The VDP1 draws arbitrary lines from the left line to the right using a greedy algorithm which causes pixels to be overdrawn. This avoids PS1-like gaps but causes the moire pattern with transparency. The other thing that causes the moire pattern was demonstrated well in one of Jon Burton's Sonic R videos. So unless each line is perfectly vertical or horizontal it'll overdraw causing transparency to be bollocks. This applies to skewed and rotated quads, not just perspective corrected quads.


One of the things you might have heard is that CRTs and composite video blurs the dithering enough to be a convincing shadow just drawing a dithered black oval over the ground. I didn't understand just how effective this was until I saw this composite capture of Z-treme on youtube: https://youtu.be/x7cW9wgIW00?t=50
Anyways you can tell how, back in the day, a team on a deadline scraping for ounces of power on a not quite adequate for 3D system would just draw an oval and be done with it.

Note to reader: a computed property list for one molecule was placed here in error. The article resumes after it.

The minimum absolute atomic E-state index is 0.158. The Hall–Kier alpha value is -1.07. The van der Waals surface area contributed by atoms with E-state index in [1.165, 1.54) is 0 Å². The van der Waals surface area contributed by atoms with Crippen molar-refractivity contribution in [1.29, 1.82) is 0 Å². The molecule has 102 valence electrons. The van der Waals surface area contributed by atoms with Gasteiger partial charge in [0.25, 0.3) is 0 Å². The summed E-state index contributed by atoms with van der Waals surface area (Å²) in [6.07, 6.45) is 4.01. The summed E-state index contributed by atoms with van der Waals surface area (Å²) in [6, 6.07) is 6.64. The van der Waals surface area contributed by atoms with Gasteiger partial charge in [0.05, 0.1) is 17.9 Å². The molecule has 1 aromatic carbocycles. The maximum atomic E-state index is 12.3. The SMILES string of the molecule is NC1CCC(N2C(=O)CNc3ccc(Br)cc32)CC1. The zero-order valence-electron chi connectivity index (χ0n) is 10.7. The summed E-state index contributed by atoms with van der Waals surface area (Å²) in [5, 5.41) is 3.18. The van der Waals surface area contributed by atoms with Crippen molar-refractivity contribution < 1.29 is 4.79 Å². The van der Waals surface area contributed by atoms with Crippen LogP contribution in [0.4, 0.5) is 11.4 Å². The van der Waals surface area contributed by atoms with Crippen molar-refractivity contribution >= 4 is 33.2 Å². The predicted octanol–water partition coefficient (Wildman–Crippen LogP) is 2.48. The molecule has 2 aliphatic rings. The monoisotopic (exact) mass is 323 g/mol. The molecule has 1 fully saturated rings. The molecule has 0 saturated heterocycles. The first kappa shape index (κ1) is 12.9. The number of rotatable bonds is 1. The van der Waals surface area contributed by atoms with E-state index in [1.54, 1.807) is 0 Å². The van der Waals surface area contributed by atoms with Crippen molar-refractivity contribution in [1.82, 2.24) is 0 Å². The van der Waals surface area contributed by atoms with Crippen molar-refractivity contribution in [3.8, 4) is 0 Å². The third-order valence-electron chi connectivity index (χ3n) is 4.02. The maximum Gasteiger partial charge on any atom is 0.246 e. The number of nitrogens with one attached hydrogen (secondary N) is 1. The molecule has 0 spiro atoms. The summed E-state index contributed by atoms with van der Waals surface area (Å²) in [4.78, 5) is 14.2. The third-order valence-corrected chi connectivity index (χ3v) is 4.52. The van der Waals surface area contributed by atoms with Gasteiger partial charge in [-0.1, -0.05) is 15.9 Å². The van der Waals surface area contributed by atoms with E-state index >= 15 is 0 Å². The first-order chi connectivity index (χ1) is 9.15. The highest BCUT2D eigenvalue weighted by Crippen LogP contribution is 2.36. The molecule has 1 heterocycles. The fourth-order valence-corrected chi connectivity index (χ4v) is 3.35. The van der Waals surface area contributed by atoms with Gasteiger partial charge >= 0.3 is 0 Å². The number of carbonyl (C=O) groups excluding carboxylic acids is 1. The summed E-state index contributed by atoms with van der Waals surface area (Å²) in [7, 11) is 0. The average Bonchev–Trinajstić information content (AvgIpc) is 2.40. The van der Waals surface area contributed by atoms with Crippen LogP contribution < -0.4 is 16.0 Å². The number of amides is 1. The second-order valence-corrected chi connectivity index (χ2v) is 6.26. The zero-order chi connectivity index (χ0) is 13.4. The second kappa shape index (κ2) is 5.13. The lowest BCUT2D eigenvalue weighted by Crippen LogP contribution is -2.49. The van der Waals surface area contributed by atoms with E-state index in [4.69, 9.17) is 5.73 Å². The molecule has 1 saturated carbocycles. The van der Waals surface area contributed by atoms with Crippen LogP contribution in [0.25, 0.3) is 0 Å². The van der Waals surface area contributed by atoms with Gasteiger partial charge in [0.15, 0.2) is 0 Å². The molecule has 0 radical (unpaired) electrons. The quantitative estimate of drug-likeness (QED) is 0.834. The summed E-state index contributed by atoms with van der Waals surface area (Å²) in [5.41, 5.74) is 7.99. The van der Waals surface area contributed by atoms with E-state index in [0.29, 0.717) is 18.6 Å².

I think one of the major issues with performance is that we're using an incredibly old jack-of-all-trades graphics library instead of tightly focused custom routines. Unlike a more straightforward graphics system, the saturn's really hard to write efficient graphic routines or even wrap your head around especially the memory scheduling. If two chips try to access the same memory chip in the same cycle, one of them will be halted until it gets access. This can basically throw away many cycles of work the saturn would otherwise be able to accomplish.

Anyways we got some interesting ideas floating around.

 

Sitemap 1 2 3 4 5 6 7 8 9 10 
SMF spam blocked by CleanTalk